CHENNAI, India — When Krish Ashok, a technologist and food science enthusiast based out of Chennai, shared pictures of his father and great-grandmother, animated through a new artificial intelligence (AI) tool with the senior members in his family, they were deeply moved.
“They were shaken by what they saw,” Ashok told Zenger News.
Deep Nostalgia, which animates old photos, is the latest AI tool that has taken the Internet by storm. But, it has also sparked a conversation about the ethical implications of such tools — and not everyone is comfortable with it.
The video reenactment technology’s web-based version was overrun by eager users within a week of its launch on Feb. 25, and the site had to undergo maintenance to keep up.
Offered by genealogy platform MyHeritage, Deep Nostalgia takes an old photo that a user uploads, studies the person in it and runs it through preset gestures, and picks the one deemed most suitable.
This video reenactment technology has been developed by D-ID, an AI company that specializes in deep-learning image processing.
This new technology at first glance seems like just another social media fad, but compliments MyHeritage’s services. MyHeritage is a forum that helps create family trees through a number of methods ranging from DNA testing to matching historical records.
Deep Nostalgia has been developed as a tool to enhance this experience while also proving to be an entertaining experience for users who are not in search of their roots.
Reenactment video technology already has a strong presence in pop culture — the moving pictures on “The Daily Prophet” newspaper in fantasy series Harry Potter, AI facial recognition’s unsettling role in Netflix’s dystopian show “Black Mirror”, or even the hologram that rapper Kanye West gifted to his wife Kim Kardashian of her father on her birthday.
Over 1 million photos were animated within 48 hours of Deep Nostalgia’s launch, MyHeritage said on its blog.
And just three days later, the company crossed its previous milestone, with 3 million photos being animated.
“With the social media-centered society we live in today, especially with the global pandemic and in-person meeting being restricted, the accessibility and reach of these types of technologies grow at an exponential rate once it catches on,” Safeer Usman, founder of FaceX, an AI company specializing in Facial Recognition API, told Zenger News.
“I feel Deep Nostalgia will gain a large audience without us diving too deep into the moral implications or accuracy of such a technology,” he said.
Then it was the turn of celebrities and historical figures to go under the video reenactment scanner. The one that was widely loved in India was the animation of Indian freedom fighter Bhagat Singh.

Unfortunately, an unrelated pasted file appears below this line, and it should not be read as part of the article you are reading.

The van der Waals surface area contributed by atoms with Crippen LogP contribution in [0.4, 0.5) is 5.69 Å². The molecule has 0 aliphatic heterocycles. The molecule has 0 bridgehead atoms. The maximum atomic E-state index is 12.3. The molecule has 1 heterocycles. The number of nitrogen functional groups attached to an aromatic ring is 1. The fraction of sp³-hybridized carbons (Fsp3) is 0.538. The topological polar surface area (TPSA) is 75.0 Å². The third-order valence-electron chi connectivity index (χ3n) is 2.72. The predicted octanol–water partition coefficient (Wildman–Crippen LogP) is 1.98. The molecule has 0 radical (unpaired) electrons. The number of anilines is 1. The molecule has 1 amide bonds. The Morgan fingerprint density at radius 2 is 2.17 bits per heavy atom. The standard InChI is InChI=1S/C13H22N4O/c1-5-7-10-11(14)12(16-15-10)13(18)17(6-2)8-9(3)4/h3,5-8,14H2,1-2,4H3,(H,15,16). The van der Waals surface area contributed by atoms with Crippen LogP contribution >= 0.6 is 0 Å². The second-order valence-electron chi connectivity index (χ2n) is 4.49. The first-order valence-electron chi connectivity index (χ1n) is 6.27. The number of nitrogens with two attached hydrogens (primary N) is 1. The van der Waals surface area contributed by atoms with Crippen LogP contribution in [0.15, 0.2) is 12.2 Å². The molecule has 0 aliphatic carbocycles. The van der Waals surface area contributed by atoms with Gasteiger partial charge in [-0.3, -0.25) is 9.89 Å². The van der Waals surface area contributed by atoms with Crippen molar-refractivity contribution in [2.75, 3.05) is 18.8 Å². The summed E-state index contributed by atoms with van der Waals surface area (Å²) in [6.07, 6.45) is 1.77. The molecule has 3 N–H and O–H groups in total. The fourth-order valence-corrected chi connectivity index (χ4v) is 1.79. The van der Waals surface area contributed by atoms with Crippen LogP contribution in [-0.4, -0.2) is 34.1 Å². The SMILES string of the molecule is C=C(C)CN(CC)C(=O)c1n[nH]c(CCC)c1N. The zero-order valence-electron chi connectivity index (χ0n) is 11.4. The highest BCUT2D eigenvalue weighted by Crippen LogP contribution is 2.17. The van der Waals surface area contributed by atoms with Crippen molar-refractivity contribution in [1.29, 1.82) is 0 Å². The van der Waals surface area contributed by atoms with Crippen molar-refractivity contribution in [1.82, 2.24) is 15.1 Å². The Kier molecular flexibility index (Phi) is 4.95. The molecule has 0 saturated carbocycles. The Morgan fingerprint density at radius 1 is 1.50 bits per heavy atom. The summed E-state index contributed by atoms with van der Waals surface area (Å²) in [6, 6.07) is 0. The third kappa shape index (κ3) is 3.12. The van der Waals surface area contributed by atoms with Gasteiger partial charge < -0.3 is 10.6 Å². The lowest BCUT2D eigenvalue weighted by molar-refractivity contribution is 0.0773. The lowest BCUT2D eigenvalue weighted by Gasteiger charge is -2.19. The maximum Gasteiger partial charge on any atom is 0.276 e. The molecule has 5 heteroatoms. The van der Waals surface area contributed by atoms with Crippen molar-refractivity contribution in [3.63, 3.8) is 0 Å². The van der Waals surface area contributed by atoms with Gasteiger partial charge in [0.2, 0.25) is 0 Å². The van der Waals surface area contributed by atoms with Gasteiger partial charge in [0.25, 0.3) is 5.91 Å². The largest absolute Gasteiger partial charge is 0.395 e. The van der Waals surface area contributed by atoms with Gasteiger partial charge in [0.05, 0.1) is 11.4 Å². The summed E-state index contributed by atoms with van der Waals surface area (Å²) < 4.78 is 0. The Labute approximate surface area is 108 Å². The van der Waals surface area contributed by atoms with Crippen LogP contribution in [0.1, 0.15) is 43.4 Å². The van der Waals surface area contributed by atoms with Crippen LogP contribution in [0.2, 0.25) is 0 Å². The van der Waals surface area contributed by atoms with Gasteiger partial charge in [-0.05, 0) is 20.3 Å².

As it often happens with apps that use AI, several users were split between the amusement it offered and its ethical implications.
FaceX’s Usman threw some light on how “consent” with respect to Deep Nostalgia is not just about the individuals in the photos.
“There is a disturbing side to animating war criminals and others,” he said. “People would not be comfortable seeing them. There’s no consent that can be requested from a deceased person whose image is used or from the audience that sees the photo.”
AI is the common factor between an app like Deep Nostalgia and deep-fakes — doctored videos of people that have an uncanny reality.
On his latest podcast, The Breakdown, American Civil Rights Activist Shaun King discusses Deep Nostalgia in an episode titled ‘Is it OK to make fake videos of our ancestors or heroes?’
King says Deep Nostalgia is part fascinating and part eerie, and that “when there’s technology, people will find a way to use it for evil”.
To differentiate between the original and simulated image, MyHeritage has a specially designed motion icon embossed on the image enhanced by their technology. They have also ensured that there are no features to add voice enhancements to prevent Deep Nostalgia from being misused.
“If the U.S. Capitol could be stormed based on misinformation that wasn’t even caused by deep fakes, imagine the damage facial recognition could do,” Ashok said. “AI ethics are of paramount importance especially now.”
“There’s no clear-cut way to ensure full protection, but the implementation and enforcement of rules such as the GDPR (General Data Protection Regulation) ensures that no company or entity can save data without a person’s consent,” Usman said.
This onus would be on the creators of such AI.
On the other hand, Ashok suggested that “users should always be skeptical of free services.”
(Edited by Abinaya Vijayaraghavan and Uttaran Dasgupta.)
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